Cultural Revolutions

Oriana Fallaci, R.I.P.

Oriana Fallaci, R.I.P.  Back in the 1960’s, Oriana Fallaci was a “brave,” leftist, feminist hackette.  Her iconoclastic interviews were praised by the chattering classes for bringing the genre to the heights of postmodernism: She was lauded for doing for journalism what Susan Sontag was doing for fiction.  But whereas the latter progressed to become an apologist for jihad and died as a self-hating degenerate, Fallaci’s old age brought her wisdom and true grit.  She died on September 14 as an outstanding defender of our culture and civilization against the onslaught of barbarity from without and betrayal from within.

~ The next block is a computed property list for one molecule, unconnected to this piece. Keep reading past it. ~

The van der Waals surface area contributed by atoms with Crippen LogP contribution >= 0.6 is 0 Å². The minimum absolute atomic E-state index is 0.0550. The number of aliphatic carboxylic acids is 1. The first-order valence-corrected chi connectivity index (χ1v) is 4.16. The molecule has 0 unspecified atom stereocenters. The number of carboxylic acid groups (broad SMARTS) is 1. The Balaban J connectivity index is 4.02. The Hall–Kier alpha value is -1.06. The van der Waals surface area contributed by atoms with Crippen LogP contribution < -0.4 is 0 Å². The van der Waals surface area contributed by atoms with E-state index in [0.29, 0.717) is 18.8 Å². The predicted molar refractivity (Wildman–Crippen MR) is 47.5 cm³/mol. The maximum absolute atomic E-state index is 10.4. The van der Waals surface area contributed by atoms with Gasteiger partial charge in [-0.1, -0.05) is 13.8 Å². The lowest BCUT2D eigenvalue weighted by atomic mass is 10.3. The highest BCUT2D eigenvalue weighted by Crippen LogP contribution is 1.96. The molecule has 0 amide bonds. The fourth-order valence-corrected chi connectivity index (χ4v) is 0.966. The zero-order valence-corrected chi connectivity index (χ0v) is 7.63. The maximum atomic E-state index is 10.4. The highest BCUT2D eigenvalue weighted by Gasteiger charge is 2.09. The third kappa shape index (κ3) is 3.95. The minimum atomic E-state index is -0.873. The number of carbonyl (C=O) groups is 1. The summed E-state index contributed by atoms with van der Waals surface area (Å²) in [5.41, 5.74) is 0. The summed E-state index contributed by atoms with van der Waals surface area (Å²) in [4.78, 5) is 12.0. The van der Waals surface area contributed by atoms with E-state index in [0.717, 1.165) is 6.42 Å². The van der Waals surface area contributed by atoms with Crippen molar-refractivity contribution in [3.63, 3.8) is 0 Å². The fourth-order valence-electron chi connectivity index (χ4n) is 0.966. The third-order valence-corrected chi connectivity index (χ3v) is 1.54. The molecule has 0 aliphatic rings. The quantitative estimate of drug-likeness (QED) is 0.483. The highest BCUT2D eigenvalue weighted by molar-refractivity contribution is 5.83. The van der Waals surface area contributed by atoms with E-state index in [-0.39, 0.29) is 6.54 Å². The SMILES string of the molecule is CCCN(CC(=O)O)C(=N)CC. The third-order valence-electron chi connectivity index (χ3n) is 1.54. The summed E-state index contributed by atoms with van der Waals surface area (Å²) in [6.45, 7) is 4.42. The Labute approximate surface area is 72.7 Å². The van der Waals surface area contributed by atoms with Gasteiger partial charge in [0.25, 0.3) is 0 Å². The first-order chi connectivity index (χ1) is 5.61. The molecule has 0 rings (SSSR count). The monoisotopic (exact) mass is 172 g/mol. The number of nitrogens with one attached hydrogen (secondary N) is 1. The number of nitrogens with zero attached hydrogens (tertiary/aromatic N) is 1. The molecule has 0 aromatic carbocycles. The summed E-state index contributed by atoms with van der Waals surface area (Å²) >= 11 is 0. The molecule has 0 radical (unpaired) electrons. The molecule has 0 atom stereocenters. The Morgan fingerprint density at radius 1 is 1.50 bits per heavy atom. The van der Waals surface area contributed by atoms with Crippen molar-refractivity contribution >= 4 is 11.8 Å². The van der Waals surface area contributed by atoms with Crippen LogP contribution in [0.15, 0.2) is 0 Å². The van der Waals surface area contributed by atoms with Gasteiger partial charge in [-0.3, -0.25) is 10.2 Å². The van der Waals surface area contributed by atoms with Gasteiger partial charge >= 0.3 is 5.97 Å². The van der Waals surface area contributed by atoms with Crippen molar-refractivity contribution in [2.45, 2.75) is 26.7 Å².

For some 20 years, Fallaci was famous for her political interviews with the great and the mighty, including Deng Xiaoping and Henry Kissinger, who later wrote that his 1972 interview with her was “the single most disastrous conversation I have ever had with any member of the press.”  On his own admission, he had been flattered into granting it by the company he would be joining in Fallaci’s “journalistic pantheon” but realized too late that it was more like a collection of scalps.

Fallaci’s once-famous reportage has not aged well, and, on the strength of it alone, her death would have attracted scant attention.  In the aftermath of September 11, however, she became a fierce critic of jihadism and an outspoken opponent...

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